Long Road to Paris
Why have we waited so long to acknowledge the real threat of global warming?
In December 2015, world leaders will meet in Paris for the UN climate change conference, COP21, to negotiate agreements on a radical reduction in carbon emissions.
The science is clear: unless we can keep the rise in global temperatures below 2 degrees Celsius, catastrophic and irreversible climate change is likely. For the most vulnerable countries, that figure is likely to be 1.5C – and leading scientists such as Kevin Anderson, from the Tyndall Institute, say we are heading that way at a much faster rate than expected.
Most scientists agree that Paris is the planet’s last chance saloon. Without immediate and radical reductions in carbon emission, we are close to a tipping point.
This programme investigates what a 2C rise in temperature actually means for the planet and why governments have allowed this to happen – despite dire warnings about the effects of greenhouse gases since the 1980s.
Nick Clark, the presenter of earthrise, embarks on a global journey to understand the consequences of increasing temperatures. He begins in the Pacific island nation of Kiribati. It is one of dozens of small, low-lying nations at risk of being totally submerged if sea levels continue to rise due to global warming. He speaks to the President of Kiribati, Anote Tong, who believes climate change is the biggest moral challenge for humanity.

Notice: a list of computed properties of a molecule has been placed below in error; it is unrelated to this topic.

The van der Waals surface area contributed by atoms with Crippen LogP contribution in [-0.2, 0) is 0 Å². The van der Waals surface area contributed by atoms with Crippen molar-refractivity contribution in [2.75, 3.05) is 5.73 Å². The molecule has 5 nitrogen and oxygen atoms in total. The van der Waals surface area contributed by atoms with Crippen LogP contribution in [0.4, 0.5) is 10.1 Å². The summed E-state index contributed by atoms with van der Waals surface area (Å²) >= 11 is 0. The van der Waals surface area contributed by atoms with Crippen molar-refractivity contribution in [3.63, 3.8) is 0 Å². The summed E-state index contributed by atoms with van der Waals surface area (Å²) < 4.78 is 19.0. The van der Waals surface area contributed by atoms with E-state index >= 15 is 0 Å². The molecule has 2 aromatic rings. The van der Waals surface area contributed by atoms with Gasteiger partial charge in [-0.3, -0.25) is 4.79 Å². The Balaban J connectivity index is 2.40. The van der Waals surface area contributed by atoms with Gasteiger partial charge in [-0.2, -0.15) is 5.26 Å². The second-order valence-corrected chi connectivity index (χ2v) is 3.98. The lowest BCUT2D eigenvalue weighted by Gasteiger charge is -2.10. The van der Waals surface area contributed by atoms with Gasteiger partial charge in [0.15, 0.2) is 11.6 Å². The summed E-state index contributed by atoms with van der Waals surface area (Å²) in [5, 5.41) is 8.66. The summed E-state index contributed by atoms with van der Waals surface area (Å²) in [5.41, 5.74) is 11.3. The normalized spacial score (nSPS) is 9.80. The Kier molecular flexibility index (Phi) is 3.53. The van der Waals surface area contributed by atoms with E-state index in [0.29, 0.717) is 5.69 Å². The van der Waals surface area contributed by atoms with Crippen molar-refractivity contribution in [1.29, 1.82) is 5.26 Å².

In the US, James Hansen, the famous climatologist and former NASA scientist, tells Nick about his quest to sue the US government for not taking the steps that are needed to keep warming below 2C.
In the Swiss Alps, Yeb Sano, the former negotiator for the Philippines government, is leading a 1,500 kilometre pilgrimage – a long and gruelling march – from Rome to the climate summit in Paris to campaign for greater international action on reducing global emissions. Nick speaks to him and his brother AG Sano about their country’s experience of global warming.
This film was first broadcast on Al Jazeera English in November 2015.